Enter the Dragon [Blu-ray Disc]
From: Warner Home Video
Featuring: Bruce Lee, John Saxon, Kien Shih, and Ahna Capri
Some films simply move beyond classic status, beyond the mere masterpiece of any one director to transcend the cinema itself… Rebel Without A Cause comes to mind, as does Star Wars, two films very different in subject matter and approach that have achieved legendary status and rank as two of the most influential movies ever made.
One showcased a method of edgy, psychological acting that continues to reverberate in the contemporary performances captured on film as well as in the attitudes and posturing of millions who don’t feel understood by society, while the other stands as a hallmark of special effects wizardry that changed the face of filmmaking technology forever and, in its more whimsical moments, even created a growing legion of Jedi faithful who view the film less as a movie adventure than a cultural movement with life-changing religious and philosophical connotations.
Bruce Lee’s Enter The Dragon (directed by Robert Clouse) ranks in that legendary realm where cinema, reality and myth combine, over time, to mystify those who may view the actual quality of the film, as a whole, with a more critical eye. For millions of folks (I kid you not) this martial arts masterpiece was a life-changing event that altered the course of their physical or mental being…
Suddenly, kung-fu (and Lee’s specialty, Jeet Kune Do) were all the rage and a wave of Hong Kong “choppy socky” films proliferated through the drive-ins and grind-houses of America (and internationally as well). The plot is simply and pretty much superfluous… simply a way to stage great tournament fight sequences and other fight scenes that are anything but generic in the way they combine grace with the short, sharp shock of a precision violence.
Three international kung-fu experts (Lee, character actor and martial artist John Saxon, and Jim Kelly) travel to the remote island of criminal mastermind Han (Kien Shih, in a memorable and oft-imitated/parodied performance) for a martial arts tournament. Lee is there on the sly, recruited by a Western intelligence outfit to infiltrate the island and Han’s evil schemes (which include his role as head pimp), he is able to use his kung-fu skills as cover to find out what he can, but also to retaliate against Han directly when he discovers Han’s students murdered Lee’s sister and defiled his Shaolin temple. The film is ultimately a delivery device for Bruce Lee’s extraordinary martial arts mastery and his athletic abilities. Lee the actor comes across admirably as well, and this is the film that would have launched Lee as a major star in future Hollywood films had it not been for his mysterious death soon after Enter The Dragon’s release. Lee’s tragic death only deepens the spiritual awe through which some folks view this film and treasure it as a one-of-a-kind classic of its genre and cinema in general.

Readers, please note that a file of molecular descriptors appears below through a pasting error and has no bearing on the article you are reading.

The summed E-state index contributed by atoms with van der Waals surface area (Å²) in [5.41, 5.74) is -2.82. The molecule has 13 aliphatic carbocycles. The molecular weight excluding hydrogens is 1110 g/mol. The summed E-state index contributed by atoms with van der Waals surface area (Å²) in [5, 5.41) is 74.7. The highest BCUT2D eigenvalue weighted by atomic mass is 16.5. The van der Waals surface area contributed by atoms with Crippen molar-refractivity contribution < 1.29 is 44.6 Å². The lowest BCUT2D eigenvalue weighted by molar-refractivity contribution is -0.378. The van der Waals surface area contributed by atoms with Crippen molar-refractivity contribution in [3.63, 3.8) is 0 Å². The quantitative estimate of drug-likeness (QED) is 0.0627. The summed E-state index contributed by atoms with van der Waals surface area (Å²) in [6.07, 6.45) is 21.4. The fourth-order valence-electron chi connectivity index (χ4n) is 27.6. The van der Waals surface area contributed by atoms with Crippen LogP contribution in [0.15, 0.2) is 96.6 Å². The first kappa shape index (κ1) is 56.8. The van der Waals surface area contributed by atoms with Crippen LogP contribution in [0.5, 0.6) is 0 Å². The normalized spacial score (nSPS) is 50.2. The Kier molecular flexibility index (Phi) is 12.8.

With the Special Edition standard DVD, Warner Bros. outdid themselves with tons of classy extras and a wonderful transfer for the standard-def format. The Blu-ray disc mimics that prior effort and offers a very nice transfer, as good if not better than the earlier HD DVD and standard DVD releases. The film is decades old, and the newest hi-def technology shows the flaws of the master, but barring that, the look is nice, crisp and vibrant as a 70’s Hong Kong import can be. Video resolution is 1080p with an aspect ratio of 2.40 widescreen. Audio is a sort of clunky and that’s simply an aspect of the source material. It’s as good as it’s going to sound in a Dolby Digital 5.1 surround mix (English… French is in DD-mono and Spanish is DD-stereo with subtitles in English, French and Spanish).
Aside from the awesomeness of the film itself, there’s a really good treasure trove of features here… Thank you, Warners! There’s a vintage featurette: Location: Hong Kong with Enter the Dragon an interview gallery featuring Bruce Lee’s widow, Linda Lee Cadwell and a short segment called Backyard Workout with Bruce: Vintage Home Movies and there’s the wonderfully retrograde theatrical trailers & TV spots (perfect for those wanting a better understanding of Tarantino’s love affair with the so-called grindhouse style), but wait, ahem! there’s more… Warner’s offers an enriching and engrossing 4-part documentary that includes the 30-minute long Blood and Steel: The Making of Enter the Dragon which offers plenty of behind-the-scenes footage, a nearly 100-minute long 2003 doc entitled Bruce Lee: A Warrior’s Journey. Directed by John Little it covers, in detail, aspects of Lee’s life before and after Enter The Dragon (it’s divided into chapters: The Beginning, The Journey, The Struggle, The Game of Death and The Footage, and offers a glimpse at Lee’s last film in-production (“Game of Death” which became a disappointing posthumous release). George Takei narrates 87-minutes worth of speculation on the mystical nature of Bruce Lee’s life and the mysterious causes of his death (as well his son, Brandon Lee’s, untimely demise on the set of The Crow) called Bruce Lee: The Curse of the Dragon. Last but not least there’s Bruce Lee: In His Own Words a poignant series of old interviews and footage of Lee, the master, discussing the martial and filmmaking arts. This disc is a must-have on any video collector’s shelf, and a nice addition to the growing (and growing and growing) Blu-ray library.